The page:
Tom Liberatore reveals he never feared his AFL career was in jeopardy

Tom Liberatore has revealed he never feared his AFL career was in jeopardy after suffering two concussions within the space of a month, insisting he had complete faith in the Bulldogs? medical plan which has allowed him to return to the game.

In his second match back following a four-game stint on the sidelines, the gritty midfielder helped to curb the impact of Fremantle's Caleb Serong in the Bulldogs? 67-point win on Saturday.

His coach Luke Beveridge detailed how Liberatore had a "glint" in his eye when volunteering for the role earlier in the week, saying the veteran told him he was ready 'if you need me to go to someone'

The 32-year-old spent the majority of the game on Serong, blunting his influence early when the game was in the balance, with both players ending up with 28 disposals, but with the clear points going to Libba.

Asked if he ever felt his career was in the balance, Liberatore told the Herald Sun: "Definitely not" I've had more serious injuries than that, but we stuck to the plan (of getting a series of health assessments before returning).

"I just tried to concentrate on the things I could control. The support I got from my family, my partner and the footy club made it easier."

Liberatore was sent into AFL concussion protocols after he collapsed in the dying seconds of the clash with Essendon in round 5 this year, then he copped a second head knock in a collision with Hawthorn's Karl Amon in round 8.

It followed on from two other incidents last year.

After undergoing a series of neurological tests, including at the Neurological Rehabilitation Group in Mount Waverley, and with the club showing an abundance of caution, he returned to the team against the Brisbane Lions last week.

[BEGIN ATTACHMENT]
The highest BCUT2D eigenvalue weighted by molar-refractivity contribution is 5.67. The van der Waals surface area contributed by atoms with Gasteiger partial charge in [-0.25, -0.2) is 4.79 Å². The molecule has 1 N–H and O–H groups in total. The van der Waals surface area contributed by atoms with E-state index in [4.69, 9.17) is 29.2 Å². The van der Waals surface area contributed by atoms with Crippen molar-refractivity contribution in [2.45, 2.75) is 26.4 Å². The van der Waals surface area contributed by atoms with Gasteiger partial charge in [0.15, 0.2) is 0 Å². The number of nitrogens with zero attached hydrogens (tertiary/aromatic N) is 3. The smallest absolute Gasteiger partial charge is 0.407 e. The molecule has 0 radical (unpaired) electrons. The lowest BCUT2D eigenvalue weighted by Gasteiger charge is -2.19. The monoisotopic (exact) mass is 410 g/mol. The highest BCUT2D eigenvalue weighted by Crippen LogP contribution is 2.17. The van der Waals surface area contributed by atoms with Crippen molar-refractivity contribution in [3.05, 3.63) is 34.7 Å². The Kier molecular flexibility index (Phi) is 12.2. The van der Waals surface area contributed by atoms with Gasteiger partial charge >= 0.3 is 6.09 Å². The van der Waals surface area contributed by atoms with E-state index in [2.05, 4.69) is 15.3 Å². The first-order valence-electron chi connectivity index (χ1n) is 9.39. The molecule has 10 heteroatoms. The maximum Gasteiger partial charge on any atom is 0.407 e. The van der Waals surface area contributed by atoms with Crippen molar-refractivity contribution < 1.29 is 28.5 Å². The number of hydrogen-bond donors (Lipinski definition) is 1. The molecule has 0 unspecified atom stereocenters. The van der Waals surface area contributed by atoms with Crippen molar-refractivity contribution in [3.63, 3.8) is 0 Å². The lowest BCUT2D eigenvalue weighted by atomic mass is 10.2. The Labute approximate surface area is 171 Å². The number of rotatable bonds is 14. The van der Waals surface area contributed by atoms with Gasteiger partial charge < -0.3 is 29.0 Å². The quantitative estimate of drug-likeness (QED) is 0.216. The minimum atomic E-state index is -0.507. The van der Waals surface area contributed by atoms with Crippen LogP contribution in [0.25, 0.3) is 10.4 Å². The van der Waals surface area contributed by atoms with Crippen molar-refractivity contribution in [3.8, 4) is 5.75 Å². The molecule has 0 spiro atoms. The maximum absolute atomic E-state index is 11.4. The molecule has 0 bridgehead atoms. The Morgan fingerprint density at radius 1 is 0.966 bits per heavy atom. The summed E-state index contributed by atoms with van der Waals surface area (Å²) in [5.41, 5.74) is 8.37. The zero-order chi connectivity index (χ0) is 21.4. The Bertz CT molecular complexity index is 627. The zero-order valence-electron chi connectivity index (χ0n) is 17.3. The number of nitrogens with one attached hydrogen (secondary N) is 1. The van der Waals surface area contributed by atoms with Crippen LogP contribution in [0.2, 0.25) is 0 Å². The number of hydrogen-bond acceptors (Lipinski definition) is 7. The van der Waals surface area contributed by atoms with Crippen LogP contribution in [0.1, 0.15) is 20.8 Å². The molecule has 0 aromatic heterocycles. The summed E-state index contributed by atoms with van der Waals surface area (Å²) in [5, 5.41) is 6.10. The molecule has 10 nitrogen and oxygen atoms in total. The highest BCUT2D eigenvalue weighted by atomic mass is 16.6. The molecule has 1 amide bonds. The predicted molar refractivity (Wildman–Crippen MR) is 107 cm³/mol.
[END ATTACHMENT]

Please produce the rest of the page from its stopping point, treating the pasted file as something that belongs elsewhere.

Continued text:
Liberatore had heard that some people from outside the club had called him to consider retiring from the game.

"I heard it all second hand to be honest and (the talk) must have been loud if it was coming back to me," he said.

"There were some pretty rash comments along the lines about retirement.

"But it never got to that. I felt pretty good early on (after the Hawthorn game). I was still training at the club, just without any contact. I'll give a shout out to the neurological centre out in Mount Waverley too. I was out there a few times, they were great."

Beveridge said on Saturday that Liberatore came to him early in the week offering to play a run-with role against Fremantle.

Serong had 37 disposals the last time the two teams met in round 7, when Liberatore was out with his first concussion.

"The glint is in his eye when he (Liberatore) offers (to take on a role) and it sort of twinkles when you agree," Beveridge said.

"Serong really towelled us up last time, so for him (Liberatore) to play that role, similarly to what he did with Matty Rowell (in round 2), was really important for us."

Liberatore said of his battle with Serong: "I did my due diligence (on him), he's definitely come a long way over the last year or so ? he's a quality player. It's pretty hard to match him with toe (speed) at times."

He said he was happy to be back playing footy, with the team heading to its mid-season break 7-7 with renewed energy and confidence.

But he said he was just as pleased to have a front row view of the extraordinary goal his skipper Marcus Bontempelli kicked just before half-time which had the crowd in raptures.

"I won't ever forget that goal, it was special," Libba said with a smile.